Paul Thomas Anderson has proven over the years to be a director with a split personality. I’ve always liked that about him, obviously enough to name our site in honor of him. But I’d be lying if I said that just because he’s my favorite filmmaker that all of his work has stuck with me. I look at him a lot like I look at Kevin Smith; Anderson is at his best when sticking to what he knows best and that is capturing the sights, sounds, humor, and mood of his beloved San Fernando Valley. The other side that offers prestige dramas like Magnolia, Phantom Thread, The Master, and There Will Be Blood, is more of a mixed bag with me.
His latest, the delightfully shaggy Licorice Pizza, is a perfect blend of everything that’s great about Paul Thomas Anderson movies. His funniest film in years (Inherent Vice is sloppy, not funny), and I would say the one that is also his most personal, it tells a lovingly crafted unlikely romance that also doubles as a chill-out movie. The best of Anderson’s films make you feel as if you’re just hanging out with a bunch of people as they go about their way, experiencing all there is to experience right along with them. That’s the way I felt watching Licorice Pizza, and I never wanted the hang-out to end.
The film hangs on the performances by two actors with virtually no acting experience. Cooper Hoffman, son of the late Philip Seymour Hoffman, an Anderson regular, plays Gary Valentine. From the moment we meet the awkward-looking high schooler, he’s glowing with confidence. Some of that comes from his burgeoning acting career, but the rest is just pure chutzpah. This kid is a natural salesman, bordering on the shady; he can talk like nobody’s business and convince you of almost anything. But he never comes across as sheisty, youthfully exuberant, maybe, but he’s a good kid. From the moment he meets 25-year-old Alana Kane, played by Alana Haim of the pop band Haim, Gary can’t help himself. She’s drifting through life, helping the students get their high school photos taken, and definitely is not in the mood to get hit on by some teenager. But the flirtation goes on, and she lets it go on despite herself.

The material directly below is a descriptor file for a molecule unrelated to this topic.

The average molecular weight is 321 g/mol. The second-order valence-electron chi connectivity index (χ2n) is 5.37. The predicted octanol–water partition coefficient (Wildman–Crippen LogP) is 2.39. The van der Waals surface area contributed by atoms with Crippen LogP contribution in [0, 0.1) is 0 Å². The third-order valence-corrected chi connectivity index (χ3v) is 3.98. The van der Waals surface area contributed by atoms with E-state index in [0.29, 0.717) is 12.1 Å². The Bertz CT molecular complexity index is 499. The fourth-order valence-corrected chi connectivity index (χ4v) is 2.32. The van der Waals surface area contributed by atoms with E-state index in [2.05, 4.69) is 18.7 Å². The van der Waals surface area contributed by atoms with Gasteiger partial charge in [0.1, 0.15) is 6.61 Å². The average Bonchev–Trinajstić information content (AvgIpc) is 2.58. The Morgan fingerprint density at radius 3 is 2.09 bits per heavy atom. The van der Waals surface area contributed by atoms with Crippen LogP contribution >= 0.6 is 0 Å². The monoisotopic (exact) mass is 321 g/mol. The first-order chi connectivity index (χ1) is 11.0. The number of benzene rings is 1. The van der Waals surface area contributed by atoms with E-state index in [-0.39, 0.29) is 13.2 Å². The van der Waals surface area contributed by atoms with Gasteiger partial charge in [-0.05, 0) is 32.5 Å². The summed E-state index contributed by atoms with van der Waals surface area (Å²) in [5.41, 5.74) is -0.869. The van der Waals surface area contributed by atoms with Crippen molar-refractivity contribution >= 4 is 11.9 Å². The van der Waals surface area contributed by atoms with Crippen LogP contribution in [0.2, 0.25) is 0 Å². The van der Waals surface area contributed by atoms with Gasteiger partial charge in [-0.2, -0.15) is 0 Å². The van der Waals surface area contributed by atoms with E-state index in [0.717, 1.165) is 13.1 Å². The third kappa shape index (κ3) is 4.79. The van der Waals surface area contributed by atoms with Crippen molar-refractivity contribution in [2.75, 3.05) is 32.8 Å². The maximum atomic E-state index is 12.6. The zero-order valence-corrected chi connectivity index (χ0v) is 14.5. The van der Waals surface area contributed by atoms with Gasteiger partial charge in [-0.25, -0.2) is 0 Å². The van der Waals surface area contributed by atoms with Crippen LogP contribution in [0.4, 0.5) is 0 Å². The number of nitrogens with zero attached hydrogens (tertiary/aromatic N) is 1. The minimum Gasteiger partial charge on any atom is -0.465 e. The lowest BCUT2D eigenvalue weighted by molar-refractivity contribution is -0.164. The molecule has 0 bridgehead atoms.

What’s interesting about their relationship is that, as it develops, we’re never quite sure how it’s going to end. They become extremely close friends, but for a long time it’s that Gary is the one who’s interested in more, and Alana isn’t. When she escorts him on an acting gig to New York, she starts hooking up with another smooth-talking actor, Lance (Skyler Gisondo). The dynamic is never static, though. At times, Gary moves on from her and it’s Alana who wants back into his life. These two are always out of sync, and yet their various business chemes and other crazy adventures keep them linked. While Anderson doesn’t force feed it to us, we pick up that these two are better together than apart.
There’s something sweet in seeing Gary and Alana come to rely on one another. It’s not the sort of thing we typically see from Anderson, whose romantic films tend to be more caustic. Even Boogie Nights, my all-time favorite film, is a love story but a very fucked up one about extremely damaged people in an ugly business. Punch-Drunk Love‘s couple, that of Adam Sandler and the underrated Emily Watson, features a duo with enough psychological problems to build an entire movie around, obviously. But Licorice Pizza is about as sunny as it gets for Anderson, although that’s not to say it’s without the filmmaker’s penchant to send his characters spiraling.
Crashing into the film like Boogie Nights‘ Todd Parker after doing a rail of cocaine, Bradley Cooper’s Jon Peters (yes, the infamous film producer) takes Gary and Alana on a hilariously chaotic journey involving a failed waterbed business, a broken down delivery truck, and Barbra Streisand. Sean Penn goes way over the edge as Jack Holden (based on The Wild Bunch actor William Holden), a self-deluded prick who tries to weasel his way into Alana’s pants. Uncut Gems actor/director Benny Safdie plays real-life city councilman Joel Wachs, and gives Gary some mature competition for Alana’s attention. All of these little storylines add flavor and richness to the world Anderson has created, but they’re also extremely funny. But what’s great about them is how they cause Gary and Alana to evolve.
Some will take issue with the vast age gap between Gary and Alana, but it didn’t bother me in the least. Anderson is smart in the way he plays it. It’s not as if the difference is ignored; Alana brings it up all of the time. But he doesn’t let that get in the way of what they have in common and the experiences they share, none of which are sexual except for the one time she shows Gary her breasts. And trust me, that was about as unsexy as it gets. Both are trying to find themselves out there, and it’s through the other they can become the best version. Again, it’s all quite sweet, and Hoffman and Haim show such undeniable chemistry. Both are so natural you forget they’re not playing themselves. It’s impossible not to see his father in Hoffman’s performance, too. He’s got a very bright future, and so does Haim if she decides to make acting a regular thing.
Licorice Pizza‘s meandering narrative is a joy. At no point does it ever feel as if it’s heading to a predetermined conclusion. While there are certainly echoes of other teen films, Dazed and Confused and The Last American Virgin come to mind, Licorice Pizza is its own thing because only Paul Thomas Anderson can tell this story in this way. I would gladly go in for two, three, or four more slices of this pizza anytime. It’s the best movie of the year and I’m happy to indulge.
Licorice Pizza is out now in select theaters and goes wide on Christmas Day.